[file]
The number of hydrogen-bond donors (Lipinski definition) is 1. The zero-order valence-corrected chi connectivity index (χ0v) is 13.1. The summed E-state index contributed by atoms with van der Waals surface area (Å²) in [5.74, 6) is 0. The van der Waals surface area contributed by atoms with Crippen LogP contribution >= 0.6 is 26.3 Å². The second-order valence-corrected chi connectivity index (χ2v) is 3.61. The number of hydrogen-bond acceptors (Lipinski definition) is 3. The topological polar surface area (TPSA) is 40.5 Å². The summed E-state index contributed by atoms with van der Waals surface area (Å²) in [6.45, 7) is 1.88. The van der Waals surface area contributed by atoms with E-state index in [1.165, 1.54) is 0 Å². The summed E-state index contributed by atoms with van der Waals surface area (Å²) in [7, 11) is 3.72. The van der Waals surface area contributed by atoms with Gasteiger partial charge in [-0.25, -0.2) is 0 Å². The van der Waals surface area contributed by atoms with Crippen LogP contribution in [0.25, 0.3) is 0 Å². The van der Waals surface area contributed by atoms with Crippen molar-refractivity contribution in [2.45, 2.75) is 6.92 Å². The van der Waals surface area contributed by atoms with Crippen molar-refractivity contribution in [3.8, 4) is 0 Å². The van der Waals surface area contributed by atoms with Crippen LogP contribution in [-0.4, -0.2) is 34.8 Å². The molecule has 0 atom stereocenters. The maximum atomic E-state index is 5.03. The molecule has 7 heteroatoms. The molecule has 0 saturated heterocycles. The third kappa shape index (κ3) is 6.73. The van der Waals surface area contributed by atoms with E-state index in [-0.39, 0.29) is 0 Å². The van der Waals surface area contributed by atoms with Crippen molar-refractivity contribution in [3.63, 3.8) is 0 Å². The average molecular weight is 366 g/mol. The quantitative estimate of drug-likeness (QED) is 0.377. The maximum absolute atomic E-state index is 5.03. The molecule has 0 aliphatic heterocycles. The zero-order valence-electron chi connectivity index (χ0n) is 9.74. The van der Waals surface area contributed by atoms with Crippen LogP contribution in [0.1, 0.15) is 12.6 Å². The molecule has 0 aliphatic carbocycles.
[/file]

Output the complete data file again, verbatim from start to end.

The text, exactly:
The number of hydrogen-bond donors (Lipinski definition) is 1. The zero-order valence-corrected chi connectivity index (χ0v) is 13.1. The summed E-state index contributed by atoms with van der Waals surface area (Å²) in [5.74, 6) is 0. The van der Waals surface area contributed by atoms with Crippen LogP contribution >= 0.6 is 26.3 Å². The second-order valence-corrected chi connectivity index (χ2v) is 3.61. The number of hydrogen-bond acceptors (Lipinski definition) is 3. The topological polar surface area (TPSA) is 40.5 Å². The summed E-state index contributed by atoms with van der Waals surface area (Å²) in [6.45, 7) is 1.88. The van der Waals surface area contributed by atoms with E-state index in [1.165, 1.54) is 0 Å². The summed E-state index contributed by atoms with van der Waals surface area (Å²) in [7, 11) is 3.72. The van der Waals surface area contributed by atoms with Gasteiger partial charge in [-0.25, -0.2) is 0 Å². The van der Waals surface area contributed by atoms with Crippen LogP contribution in [0.25, 0.3) is 0 Å². The van der Waals surface area contributed by atoms with Crippen molar-refractivity contribution in [2.45, 2.75) is 6.92 Å². The van der Waals surface area contributed by atoms with Crippen molar-refractivity contribution in [3.8, 4) is 0 Å². The van der Waals surface area contributed by atoms with Crippen LogP contribution in [-0.4, -0.2) is 34.8 Å². The molecule has 0 atom stereocenters. The maximum atomic E-state index is 5.03. The molecule has 7 heteroatoms. The molecule has 0 saturated heterocycles. The third kappa shape index (κ3) is 6.73. The van der Waals surface area contributed by atoms with E-state index in [-0.39, 0.29) is 0 Å². The van der Waals surface area contributed by atoms with Crippen molar-refractivity contribution in [3.63, 3.8) is 0 Å². The average molecular weight is 366 g/mol. The quantitative estimate of drug-likeness (QED) is 0.377. The maximum absolute atomic E-state index is 5.03. The molecule has 0 aliphatic heterocycles. The zero-order valence-electron chi connectivity index (χ0n) is 9.74. The van der Waals surface area contributed by atoms with Crippen LogP contribution in [0.1, 0.15) is 12.6 Å². The molecule has 0 aliphatic carbocycles.